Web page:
There is also the persistent lure of a technological-economic determinism. Insofar as the Soviet Union has become a modern industrial society, it cannot be all that different from our own—or so the argument goes. Economic rationality presses for similar solutions to similar problems; the pursuit of efficiency is incompatible with ideological dogmatism. This idea is especially reassuring because of its apparently hard-nosed, quasi-scientific underpinnings: it is not wishful thinking, but merely an acknowledgment of how modern industrial societies must operate. So too with Mr. Barnet’s particular emphasis on the similarities of the two elites, which rests on the currently fashionable idea that in our times entrenched bureaucracies shape the course of international relations (bureaucratic determinism).
The belief in American-Soviet similarities also derives from a genuine difficulty which pragmatic people have in accepting that others take ideas and ideologies seriously. Surely, if American politicians running for office or trying to stay in office don’t mean what they say, can Soviet functionaries be different? The notion that their-elites-are-as-bad-as-our-elites is probably rooted in a generalized mistrust of those who hold power. As such it is certainly a healthy impulse. Yet it unfortunately obscures more than it illuminates.
The same applies to the “mirror-image” perspective which Mr. Barnet embraces so wholeheartedly, and which facilitates his explanations of the two countries’ behavior. The “mirror-image” perspective allows one to take a more “objective” view of Soviet-American relations: both systems may be seen to be at fault, for each has its own specific vices which mirror those of the other. We have McCarthyism and racism; they have Stalinism and the purges. We are obsessed with money and profit; they are obsessed with ideological conformity. Yet as with the notion of a growing similarity between the two societies, the policies or actions that are alleged to mirror one another turn out on closer inspection to have little in common.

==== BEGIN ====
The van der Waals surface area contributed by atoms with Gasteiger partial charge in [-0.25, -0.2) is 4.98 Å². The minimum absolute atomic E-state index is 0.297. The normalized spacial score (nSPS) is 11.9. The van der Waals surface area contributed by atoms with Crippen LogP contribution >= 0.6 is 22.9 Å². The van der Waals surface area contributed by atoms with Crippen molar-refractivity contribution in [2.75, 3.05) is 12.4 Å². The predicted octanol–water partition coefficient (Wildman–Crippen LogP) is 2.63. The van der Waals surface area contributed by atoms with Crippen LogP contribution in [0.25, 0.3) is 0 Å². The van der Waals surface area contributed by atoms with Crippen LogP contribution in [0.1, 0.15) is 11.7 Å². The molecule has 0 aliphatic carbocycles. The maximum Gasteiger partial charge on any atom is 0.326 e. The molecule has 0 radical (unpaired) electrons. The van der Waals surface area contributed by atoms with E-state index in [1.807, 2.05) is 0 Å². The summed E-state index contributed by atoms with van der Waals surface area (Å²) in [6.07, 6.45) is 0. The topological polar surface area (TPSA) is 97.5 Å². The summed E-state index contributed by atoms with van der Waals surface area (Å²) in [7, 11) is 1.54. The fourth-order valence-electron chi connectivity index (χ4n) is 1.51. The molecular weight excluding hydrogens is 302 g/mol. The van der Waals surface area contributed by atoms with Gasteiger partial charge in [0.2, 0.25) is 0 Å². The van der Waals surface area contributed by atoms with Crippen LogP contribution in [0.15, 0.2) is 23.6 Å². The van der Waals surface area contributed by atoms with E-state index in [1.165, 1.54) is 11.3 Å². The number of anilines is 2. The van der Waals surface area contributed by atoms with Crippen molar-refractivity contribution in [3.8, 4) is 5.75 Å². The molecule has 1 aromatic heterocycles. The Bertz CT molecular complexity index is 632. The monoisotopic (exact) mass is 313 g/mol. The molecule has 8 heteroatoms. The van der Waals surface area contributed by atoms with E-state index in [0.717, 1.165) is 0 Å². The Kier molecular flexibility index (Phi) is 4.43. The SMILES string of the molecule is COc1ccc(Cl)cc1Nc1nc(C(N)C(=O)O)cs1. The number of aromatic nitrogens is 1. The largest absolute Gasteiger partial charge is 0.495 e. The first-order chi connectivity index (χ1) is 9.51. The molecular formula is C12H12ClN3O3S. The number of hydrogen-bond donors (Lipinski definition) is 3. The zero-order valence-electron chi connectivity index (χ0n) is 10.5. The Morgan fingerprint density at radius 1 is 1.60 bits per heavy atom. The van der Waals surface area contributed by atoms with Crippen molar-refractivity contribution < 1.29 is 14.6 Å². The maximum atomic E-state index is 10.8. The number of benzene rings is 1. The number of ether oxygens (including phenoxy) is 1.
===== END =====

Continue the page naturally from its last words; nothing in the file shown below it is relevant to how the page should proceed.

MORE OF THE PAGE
Mr. Barnet does have some reservations about the benefits of convergence; in fact he acknowledges that it may lead to greater Soviet assertiveness in international affairs. But he reaches this conclusion by arguing that the Soviet military bureaucracy has become a mirror image of the American and therefore more aggressive. This is entirely characteristic of the benign attitude he takes toward almost everything the Soviet Union says and does; of his pervading suspiciousness toward American policy-makers; and of his spurious attribution of symmetry to two highly dissimilar regimes. There must be better ways to pursue the possibilities of peace and international stability than through misreading the nature of both Soviet and American society.